Russia’s big stealth fighter fail
MOSCOW boasted it had a new world-beater: The Su-57 stealth fighter. It was smart. It was sneaky. It was lethal. Turns out, it's none of those things.
It's been a long, expensive road.
But the gamble Russia took in developing its first stealth fighter has failed.
It promised much: the ability to sneak up on opposing bombers and fighters unseen, to see them first, to shoot first …
Then reality hit home.
Engine troubles. Questionable stealth. The abandonment of the project by partner India. A credit crunch thanks to international sanctions over Russia's invasion of Crimea.
Now, the combat jet touted as being able to take on - and beat - the US F-22 'Raptor' stealth fighter and F-35 'Lightining II' strike fighter has been unceremoniously dumped.
Some 11 examples have been built over the past 10 years. Each taking the integration of advanced stealth, electronics, engine and integration technologies one step further.
"The plane has proven to be very good, including in Syria, where it confirmed its performance and combat capabilities," Russian Deputy Defence Minister Yuri Borisov said on Russian TV.
In the end, it wasn't good enough.
Not that Moscow can admit that.
"The Su-57 is considered to be one of the best aircraft produced in the world. Consequently, it does not make sense to speed up work on mass-producing the fifth-generation aircraft."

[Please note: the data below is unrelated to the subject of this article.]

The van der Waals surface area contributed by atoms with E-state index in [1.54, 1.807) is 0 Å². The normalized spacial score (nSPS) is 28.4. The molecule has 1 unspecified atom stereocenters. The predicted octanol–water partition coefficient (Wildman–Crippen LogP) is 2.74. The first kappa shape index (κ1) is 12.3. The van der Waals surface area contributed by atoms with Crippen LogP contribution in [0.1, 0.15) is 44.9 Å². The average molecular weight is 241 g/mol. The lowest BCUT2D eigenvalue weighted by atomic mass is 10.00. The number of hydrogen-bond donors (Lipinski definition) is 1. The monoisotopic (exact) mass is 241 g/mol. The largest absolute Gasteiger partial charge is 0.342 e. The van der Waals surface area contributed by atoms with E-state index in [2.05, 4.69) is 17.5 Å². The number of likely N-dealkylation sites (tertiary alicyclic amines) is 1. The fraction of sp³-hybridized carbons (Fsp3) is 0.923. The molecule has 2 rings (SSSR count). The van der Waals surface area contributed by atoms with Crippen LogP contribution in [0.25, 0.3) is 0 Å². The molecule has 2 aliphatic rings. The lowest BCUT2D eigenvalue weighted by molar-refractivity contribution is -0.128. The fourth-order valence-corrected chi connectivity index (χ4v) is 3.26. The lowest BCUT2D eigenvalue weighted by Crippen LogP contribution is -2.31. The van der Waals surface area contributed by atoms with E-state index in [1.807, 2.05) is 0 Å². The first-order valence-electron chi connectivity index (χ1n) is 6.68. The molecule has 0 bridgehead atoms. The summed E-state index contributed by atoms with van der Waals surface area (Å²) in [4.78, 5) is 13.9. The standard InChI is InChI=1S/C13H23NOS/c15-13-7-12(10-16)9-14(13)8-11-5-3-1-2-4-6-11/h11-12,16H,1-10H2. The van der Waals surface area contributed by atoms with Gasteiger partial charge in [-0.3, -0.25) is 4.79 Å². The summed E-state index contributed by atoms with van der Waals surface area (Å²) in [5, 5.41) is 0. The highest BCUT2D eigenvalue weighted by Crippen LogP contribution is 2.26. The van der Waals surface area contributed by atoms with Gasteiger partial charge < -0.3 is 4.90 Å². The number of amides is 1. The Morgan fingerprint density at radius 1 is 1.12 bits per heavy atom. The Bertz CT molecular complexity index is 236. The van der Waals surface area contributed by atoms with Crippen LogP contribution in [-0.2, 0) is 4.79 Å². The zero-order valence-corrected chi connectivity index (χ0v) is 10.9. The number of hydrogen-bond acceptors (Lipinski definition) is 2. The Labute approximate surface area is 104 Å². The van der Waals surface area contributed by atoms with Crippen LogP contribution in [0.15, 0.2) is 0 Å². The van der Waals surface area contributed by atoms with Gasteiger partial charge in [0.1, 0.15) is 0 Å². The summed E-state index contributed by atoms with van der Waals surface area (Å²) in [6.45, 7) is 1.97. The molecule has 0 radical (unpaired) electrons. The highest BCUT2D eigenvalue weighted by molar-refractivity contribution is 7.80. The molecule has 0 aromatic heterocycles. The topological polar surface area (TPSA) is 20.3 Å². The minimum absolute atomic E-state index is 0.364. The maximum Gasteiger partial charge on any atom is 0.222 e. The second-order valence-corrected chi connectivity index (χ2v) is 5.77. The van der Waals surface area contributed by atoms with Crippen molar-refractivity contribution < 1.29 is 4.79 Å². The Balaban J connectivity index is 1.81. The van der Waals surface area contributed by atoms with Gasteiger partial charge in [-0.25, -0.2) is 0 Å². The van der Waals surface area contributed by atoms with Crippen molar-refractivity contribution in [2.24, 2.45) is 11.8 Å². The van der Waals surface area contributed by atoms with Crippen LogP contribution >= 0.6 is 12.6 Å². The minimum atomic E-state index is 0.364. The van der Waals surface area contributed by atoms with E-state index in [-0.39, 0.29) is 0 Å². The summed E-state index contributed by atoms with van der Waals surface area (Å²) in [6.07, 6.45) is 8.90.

So the prototypes are a dead end. There will be no mass-produced Su-57.
Instead, advances made and applied to the new airframe will likely be partially grafted on older aircraft, such as the Su-35.
Western analysts have long cast doubt over the Su-57's true 'fifth generation' stealth fighter status.
It was big. It could carry an impressive array of anti-air and anti-ground weapons. It was also super-manoeuvrable.
But does not appear to have succeeded at combining these attributes with being stealthy. And the ability of its engines to sustain high speeds for long periods of time was in doubt.
President Putin at first promised several squadrons of the advanced fighter would be operational in the 2020s. Then the order was cut back to a few dozen production models.
Now, there will be none.
This leaves Russia at a considerable disadvantage to US, NATO and other Western-allied nations now fielding the F-35 stealth fighter. And China late last year declared its first stealth fighter - the J-20 - to be in operational squadron service.
How Moscow will manage this setback is yet to be seen.